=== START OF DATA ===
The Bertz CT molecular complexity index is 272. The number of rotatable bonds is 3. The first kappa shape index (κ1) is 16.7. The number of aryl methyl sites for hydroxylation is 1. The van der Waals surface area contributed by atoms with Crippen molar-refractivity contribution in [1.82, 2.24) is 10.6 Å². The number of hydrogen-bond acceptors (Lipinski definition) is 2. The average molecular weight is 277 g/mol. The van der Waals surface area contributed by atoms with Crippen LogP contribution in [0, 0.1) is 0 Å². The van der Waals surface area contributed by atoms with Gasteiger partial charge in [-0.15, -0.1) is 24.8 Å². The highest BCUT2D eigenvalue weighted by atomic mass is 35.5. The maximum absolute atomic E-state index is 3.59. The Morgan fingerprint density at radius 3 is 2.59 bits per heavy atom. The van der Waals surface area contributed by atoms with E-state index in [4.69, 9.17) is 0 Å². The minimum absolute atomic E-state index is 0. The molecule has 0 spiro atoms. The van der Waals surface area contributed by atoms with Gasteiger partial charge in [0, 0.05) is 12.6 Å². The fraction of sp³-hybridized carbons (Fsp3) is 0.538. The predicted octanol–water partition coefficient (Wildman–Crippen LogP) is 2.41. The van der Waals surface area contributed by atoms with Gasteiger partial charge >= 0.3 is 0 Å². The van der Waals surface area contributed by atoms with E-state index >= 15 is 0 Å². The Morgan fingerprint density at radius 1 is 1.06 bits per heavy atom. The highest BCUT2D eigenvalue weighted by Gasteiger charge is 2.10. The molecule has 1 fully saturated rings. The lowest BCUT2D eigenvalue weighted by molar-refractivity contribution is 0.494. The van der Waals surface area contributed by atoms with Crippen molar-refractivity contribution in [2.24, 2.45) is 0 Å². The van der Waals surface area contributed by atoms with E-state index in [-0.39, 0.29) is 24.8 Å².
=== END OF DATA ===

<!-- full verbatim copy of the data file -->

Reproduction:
The Bertz CT molecular complexity index is 272. The number of rotatable bonds is 3. The first kappa shape index (κ1) is 16.7. The number of aryl methyl sites for hydroxylation is 1. The van der Waals surface area contributed by atoms with Crippen molar-refractivity contribution in [1.82, 2.24) is 10.6 Å². The number of hydrogen-bond acceptors (Lipinski definition) is 2. The average molecular weight is 277 g/mol. The van der Waals surface area contributed by atoms with Crippen LogP contribution in [0, 0.1) is 0 Å². The van der Waals surface area contributed by atoms with Gasteiger partial charge in [-0.15, -0.1) is 24.8 Å². The highest BCUT2D eigenvalue weighted by atomic mass is 35.5. The maximum absolute atomic E-state index is 3.59. The Morgan fingerprint density at radius 3 is 2.59 bits per heavy atom. The van der Waals surface area contributed by atoms with E-state index in [4.69, 9.17) is 0 Å². The minimum absolute atomic E-state index is 0. The molecule has 0 spiro atoms. The van der Waals surface area contributed by atoms with Gasteiger partial charge in [0, 0.05) is 12.6 Å². The fraction of sp³-hybridized carbons (Fsp3) is 0.538. The predicted octanol–water partition coefficient (Wildman–Crippen LogP) is 2.41. The van der Waals surface area contributed by atoms with Gasteiger partial charge >= 0.3 is 0 Å². The van der Waals surface area contributed by atoms with E-state index >= 15 is 0 Å². The Morgan fingerprint density at radius 1 is 1.06 bits per heavy atom. The highest BCUT2D eigenvalue weighted by Gasteiger charge is 2.10. The molecule has 1 fully saturated rings. The lowest BCUT2D eigenvalue weighted by molar-refractivity contribution is 0.494. The van der Waals surface area contributed by atoms with Crippen molar-refractivity contribution in [2.24, 2.45) is 0 Å². The van der Waals surface area contributed by atoms with E-state index in [-0.39, 0.29) is 24.8 Å².